We had two sessions on Day 1 of Localogy 20/20 that took a hard look at how the pandemic has forced a real reckoning and injection of creativity into how we think about commercial space.
We kicked off the day with a conversation about cities and how we can restructure them to avoid what moderator Dan Hight called “the broken window syndrome.”
Later in the morning, another panel addressed how retail is being reshaped by the pandemic. A common thread ran right through both conversations. How to re-imagine the use of commercial space to avoid blight. And more importantly, how to use this moment to imagine something new and better in our urban commercial zones.
Opportunity for Renewal
Our three panelists, Nathan Elliot, Jack Iles, and Genevieve Morrel, all spend their days imagining ways to keep cities fresh and vibrant. All three agreed that, however painful, the current crisis also presents opportunities.
“The world stopped, it paused,” Nathan said. “And it forced us to look at the future.” Similar to how a forest fire leads to new growth (maybe not the best metaphor this week), Nathan said the pandemic has a similar impact on cities. Pain, followed by renewal.
Jack and Genevieve cited a number of alternative uses they are seeing pop up in commercial centers that could change the nature of spaces in mostly positive ways.
“This is really an opportunity for some fresh thinking,” Jack said. He cited brand activation and pod sharing (an alternative living model) as two immediate uses for retail space impacted by COVID.
Both he and Genevieve cited medical facilities as a new alternative use for both office and retail space. And more arts and cultural uses are coming into space once devoted to retail or other commercial uses.
“We need the arts and culture more than ever before,” Genevieve said.
Another area the panelists cited for an overdue rethink involved regulation and zoning. There seemed to be a clear consensus that a crisis is not the best time to strictly enforce zoning rules, for example. And better yet, it’s a great opportunity to re-assess things like parking requirements that are based on a development model from the 1940s.
Red tape that burdens small businesses in normal times is crushing during a pandemic. Jack pointed out that opening a restaurant in Los Angeles requires contact with 25 different agencies. And even though fitness is in great demand in Hollywood, a street-level gym requires a zoning variance.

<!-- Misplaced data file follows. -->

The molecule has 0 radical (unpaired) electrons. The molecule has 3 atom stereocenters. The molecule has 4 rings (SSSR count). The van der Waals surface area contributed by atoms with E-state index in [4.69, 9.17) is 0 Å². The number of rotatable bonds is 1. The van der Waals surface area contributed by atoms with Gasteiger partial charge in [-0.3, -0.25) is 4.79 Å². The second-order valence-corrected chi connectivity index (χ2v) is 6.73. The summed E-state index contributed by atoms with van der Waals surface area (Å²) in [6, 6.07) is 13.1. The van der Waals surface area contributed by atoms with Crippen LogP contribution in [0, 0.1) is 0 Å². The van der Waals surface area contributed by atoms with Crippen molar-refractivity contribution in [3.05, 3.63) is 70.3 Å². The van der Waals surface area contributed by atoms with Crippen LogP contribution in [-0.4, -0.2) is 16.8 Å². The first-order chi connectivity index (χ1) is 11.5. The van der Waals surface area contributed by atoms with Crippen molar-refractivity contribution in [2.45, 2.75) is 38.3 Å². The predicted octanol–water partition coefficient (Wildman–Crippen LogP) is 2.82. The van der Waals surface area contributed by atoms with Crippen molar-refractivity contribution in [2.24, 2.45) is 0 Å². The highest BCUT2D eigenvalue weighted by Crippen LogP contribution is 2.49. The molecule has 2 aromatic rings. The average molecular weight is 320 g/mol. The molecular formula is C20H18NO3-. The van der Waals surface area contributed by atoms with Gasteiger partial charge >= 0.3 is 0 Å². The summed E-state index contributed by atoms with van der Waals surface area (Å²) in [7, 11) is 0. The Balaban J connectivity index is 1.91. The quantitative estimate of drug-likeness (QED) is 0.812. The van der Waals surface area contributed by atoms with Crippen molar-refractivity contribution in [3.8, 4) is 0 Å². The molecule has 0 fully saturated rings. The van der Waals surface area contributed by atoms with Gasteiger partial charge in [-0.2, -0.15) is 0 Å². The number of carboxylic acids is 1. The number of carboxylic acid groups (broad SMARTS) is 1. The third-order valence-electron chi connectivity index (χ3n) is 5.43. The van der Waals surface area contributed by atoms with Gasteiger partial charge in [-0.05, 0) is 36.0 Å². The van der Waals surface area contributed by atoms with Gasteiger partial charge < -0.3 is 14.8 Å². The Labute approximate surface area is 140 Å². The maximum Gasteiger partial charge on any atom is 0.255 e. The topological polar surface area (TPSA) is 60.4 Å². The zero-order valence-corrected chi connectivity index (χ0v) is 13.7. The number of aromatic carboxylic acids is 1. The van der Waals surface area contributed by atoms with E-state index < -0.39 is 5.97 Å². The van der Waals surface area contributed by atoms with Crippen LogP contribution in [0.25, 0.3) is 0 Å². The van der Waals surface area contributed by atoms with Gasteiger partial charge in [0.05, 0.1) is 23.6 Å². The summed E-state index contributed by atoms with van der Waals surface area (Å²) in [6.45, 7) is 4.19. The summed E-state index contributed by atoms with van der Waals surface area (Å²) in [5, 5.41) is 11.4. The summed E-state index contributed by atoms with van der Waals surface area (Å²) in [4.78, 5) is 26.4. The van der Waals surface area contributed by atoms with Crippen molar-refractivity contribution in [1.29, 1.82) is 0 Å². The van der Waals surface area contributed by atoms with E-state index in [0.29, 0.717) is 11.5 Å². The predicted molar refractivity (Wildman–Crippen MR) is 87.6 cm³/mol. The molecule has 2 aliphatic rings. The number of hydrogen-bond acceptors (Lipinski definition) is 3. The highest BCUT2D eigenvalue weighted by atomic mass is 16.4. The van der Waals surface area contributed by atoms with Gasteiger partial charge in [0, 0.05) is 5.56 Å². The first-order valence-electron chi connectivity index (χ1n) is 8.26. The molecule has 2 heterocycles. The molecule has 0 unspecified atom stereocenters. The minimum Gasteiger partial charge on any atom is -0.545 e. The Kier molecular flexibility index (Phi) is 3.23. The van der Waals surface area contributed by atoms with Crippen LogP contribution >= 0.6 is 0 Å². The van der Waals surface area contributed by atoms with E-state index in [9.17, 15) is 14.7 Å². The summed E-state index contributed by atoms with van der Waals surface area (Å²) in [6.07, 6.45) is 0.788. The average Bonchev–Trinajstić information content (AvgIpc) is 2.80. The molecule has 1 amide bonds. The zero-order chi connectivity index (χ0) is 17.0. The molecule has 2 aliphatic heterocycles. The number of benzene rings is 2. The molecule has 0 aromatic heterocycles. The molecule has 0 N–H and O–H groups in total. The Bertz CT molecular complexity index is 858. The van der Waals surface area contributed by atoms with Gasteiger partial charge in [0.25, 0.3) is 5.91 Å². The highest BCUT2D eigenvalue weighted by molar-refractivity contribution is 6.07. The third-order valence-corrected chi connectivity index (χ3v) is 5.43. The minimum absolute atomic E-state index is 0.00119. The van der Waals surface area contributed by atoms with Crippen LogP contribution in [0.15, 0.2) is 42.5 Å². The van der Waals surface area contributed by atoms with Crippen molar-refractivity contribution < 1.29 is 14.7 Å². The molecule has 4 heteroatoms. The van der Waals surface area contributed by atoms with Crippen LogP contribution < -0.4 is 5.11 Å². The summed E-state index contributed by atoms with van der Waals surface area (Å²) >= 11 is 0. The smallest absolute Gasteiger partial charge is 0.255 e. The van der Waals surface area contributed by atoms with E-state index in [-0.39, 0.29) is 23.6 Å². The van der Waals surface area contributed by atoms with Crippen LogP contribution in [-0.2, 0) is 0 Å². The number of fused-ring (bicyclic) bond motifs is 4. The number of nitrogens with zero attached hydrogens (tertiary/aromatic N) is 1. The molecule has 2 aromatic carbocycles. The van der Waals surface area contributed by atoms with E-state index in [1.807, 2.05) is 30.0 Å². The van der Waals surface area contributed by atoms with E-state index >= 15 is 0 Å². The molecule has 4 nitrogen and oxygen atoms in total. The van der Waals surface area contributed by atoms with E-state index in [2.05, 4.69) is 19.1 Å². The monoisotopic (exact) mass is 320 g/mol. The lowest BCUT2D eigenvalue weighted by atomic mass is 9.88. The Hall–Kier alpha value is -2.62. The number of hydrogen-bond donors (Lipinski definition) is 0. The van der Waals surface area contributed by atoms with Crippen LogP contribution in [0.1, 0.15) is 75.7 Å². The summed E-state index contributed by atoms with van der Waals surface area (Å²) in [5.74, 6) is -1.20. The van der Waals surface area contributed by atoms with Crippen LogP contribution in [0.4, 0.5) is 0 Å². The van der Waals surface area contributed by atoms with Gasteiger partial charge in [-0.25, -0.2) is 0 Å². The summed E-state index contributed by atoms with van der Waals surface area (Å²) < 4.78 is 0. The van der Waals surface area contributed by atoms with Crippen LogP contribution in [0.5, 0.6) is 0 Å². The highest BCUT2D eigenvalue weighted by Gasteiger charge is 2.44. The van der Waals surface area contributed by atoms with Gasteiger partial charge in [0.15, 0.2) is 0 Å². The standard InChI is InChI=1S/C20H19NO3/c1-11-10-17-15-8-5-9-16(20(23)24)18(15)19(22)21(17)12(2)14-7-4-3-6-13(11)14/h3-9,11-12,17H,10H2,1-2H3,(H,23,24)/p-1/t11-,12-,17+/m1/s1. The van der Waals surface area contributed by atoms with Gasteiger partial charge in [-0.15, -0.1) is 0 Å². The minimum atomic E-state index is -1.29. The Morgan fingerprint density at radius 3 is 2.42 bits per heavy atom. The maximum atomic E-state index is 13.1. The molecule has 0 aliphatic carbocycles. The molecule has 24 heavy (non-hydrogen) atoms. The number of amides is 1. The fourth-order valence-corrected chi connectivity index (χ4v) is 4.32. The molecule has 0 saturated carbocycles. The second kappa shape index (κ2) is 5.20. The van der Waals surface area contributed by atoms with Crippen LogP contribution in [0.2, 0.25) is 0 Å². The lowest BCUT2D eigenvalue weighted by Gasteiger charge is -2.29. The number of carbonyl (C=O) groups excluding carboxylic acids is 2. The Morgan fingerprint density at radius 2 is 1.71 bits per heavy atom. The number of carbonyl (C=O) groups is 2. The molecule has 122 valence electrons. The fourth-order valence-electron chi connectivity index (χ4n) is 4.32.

The panelists expressed their hope that the pandemic will compel local governments to get their acts together.
But it’s not just government. Jack cited another barrier that has quietly suppressed local businesses over the years — the notion of the “credit tenant.” That is the favoritism that property owners gave to chain stores over local brands, which they factored into the value of the asset. That thinking will need to change to keep spaces vibrant. The credit tenants may not be flocking back when the crisis subsides.
The economics of local space has fundamentally changed. And again, not necessarily because of COVID. But the crisis has sped things along. One example Genevieve cited is venue space on Hollywood Boulevard. The larger venues are disappearing and they won’t return. A more likely future involves intimate performance spaces inside other venues like hotels.
“There are economic forces that cannot be denied,” Jack said.
Some good will come from the crisis. In addition to the general opportunity for renewal that we’ve discussed. The main one being a dramatic reduction in rents, which could spur renewal and reshaping of city spaces.
“There will not be the hollowing out of New York City that people are predicting,” Jack said. “But there will be an opportunity for cities to recast themselves. Artists, creative startups may be able to afford what they’ve been priced out of.”
Nathan said the reduction in rents “will open up streetscapes to digitally native brands.”
But despite believing in the pandemic’s accelerating impact on the transformation of cities, there was a general sense that cities are more reslient than given credit right now. Nathan cited a recent article by Jerry Seinfeld that said, in essence, “You can’t add remote everything to everything.”
Cities Undergoing Transformation
Cities were already in a state of transformation, from Smart Cities to revitalization of neglected areas. What impact has COVID-19 had on the urbanization, redevelopment, and how people live in cities and the acceleration of Smart Cities?Speakers:
Nathan Elliott, Frontrunner Technologies
Jack Illes, Hollywood Redevelopment Group
Genevieve Morrill, West Hollywood Chamber of Commerce